Rotes Tor Federspiel Gruner Veltliner 2011
A deep berried spice nose, very subtle but with bright flinty minerality.
Rotes Tor Smaragd Gruner Veltliner 2011
Much more texture and volume, and was rich in a stone fruit earthy style.
Significantly more closed than the others, and showed more pear fruit and opulence, and more integrated alcohol than the Rotes Tor.
Steinterrassen Federspiel Riesling 2011
Suffering from bottle shock having only been bottled a few weeks before, and so was a little closed and reductive on the nose. There were some nice floral citrus notes, and was very tight and fresh on the palate.
Hochrain Smaragd Riesling 2011
Lovely cherry blossom sherbet concentration on the nose, and on the palate had good weight and balance with a stone fruit delicacy.
Above some of he Franz Hirtzberger vineyards
It is difficult enough trying to find time to visit each region and spend enough of it to really get to know the producers, varieties and styles. There are so many regions in Europe alone that I am having to compromise in missing so that I can spend enough time in other regions. Further difficulties have come up recently as I have been attempting to get a working-holiday visa for Germany so that I can join such producers as Reichsgraf von Kesselstatt in the Mosel and Gunderloch in the Rheinhessen. It’s also important for me to be able to travel in Europe for the remainder of the year. This has meant I have had to return to my local Aliens Authority office in Neuss where a friend lives three times, the most recent time driving back for nine hours to provide fingerprints and my signature. I’m also not so happy with my car so I’m trying to find a mechanic who can have a look at it, but it’s not so easy. Thus I had to cut my Austrian journey short and I didn’t get to visit Burgenland as I planned.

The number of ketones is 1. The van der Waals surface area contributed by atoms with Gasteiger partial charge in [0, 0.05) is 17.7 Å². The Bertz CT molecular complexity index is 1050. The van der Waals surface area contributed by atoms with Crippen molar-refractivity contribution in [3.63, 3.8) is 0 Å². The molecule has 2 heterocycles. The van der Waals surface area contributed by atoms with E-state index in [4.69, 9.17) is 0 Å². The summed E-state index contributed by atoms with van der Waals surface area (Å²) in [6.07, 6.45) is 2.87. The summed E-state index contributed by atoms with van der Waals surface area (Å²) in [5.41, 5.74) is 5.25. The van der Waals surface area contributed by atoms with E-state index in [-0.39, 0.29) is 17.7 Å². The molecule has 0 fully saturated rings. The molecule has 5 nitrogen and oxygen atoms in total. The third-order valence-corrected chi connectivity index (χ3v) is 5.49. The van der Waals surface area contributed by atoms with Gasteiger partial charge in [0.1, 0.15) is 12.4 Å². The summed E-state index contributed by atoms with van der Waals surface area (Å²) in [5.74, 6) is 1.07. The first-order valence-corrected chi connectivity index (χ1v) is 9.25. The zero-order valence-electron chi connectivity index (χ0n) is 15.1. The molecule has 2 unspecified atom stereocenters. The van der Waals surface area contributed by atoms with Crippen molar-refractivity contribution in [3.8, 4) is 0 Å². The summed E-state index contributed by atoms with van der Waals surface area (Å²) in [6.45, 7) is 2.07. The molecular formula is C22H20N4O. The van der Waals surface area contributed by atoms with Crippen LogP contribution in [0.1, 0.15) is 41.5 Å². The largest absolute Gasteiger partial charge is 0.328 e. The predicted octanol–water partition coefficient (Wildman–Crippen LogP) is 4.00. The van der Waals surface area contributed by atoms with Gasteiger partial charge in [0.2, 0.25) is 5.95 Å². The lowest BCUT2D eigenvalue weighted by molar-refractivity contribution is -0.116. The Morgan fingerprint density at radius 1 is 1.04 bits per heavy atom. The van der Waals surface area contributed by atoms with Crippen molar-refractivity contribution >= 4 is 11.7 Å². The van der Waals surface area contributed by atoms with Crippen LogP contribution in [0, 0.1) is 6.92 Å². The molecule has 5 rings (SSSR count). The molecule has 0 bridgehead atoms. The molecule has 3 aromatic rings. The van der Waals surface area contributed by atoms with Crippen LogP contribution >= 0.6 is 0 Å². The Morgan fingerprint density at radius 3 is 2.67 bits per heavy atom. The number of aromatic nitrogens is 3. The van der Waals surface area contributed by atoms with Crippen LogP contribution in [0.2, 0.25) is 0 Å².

|The “Rotes Tor” (Red Door) entrance to the vineyards above Hirtzberger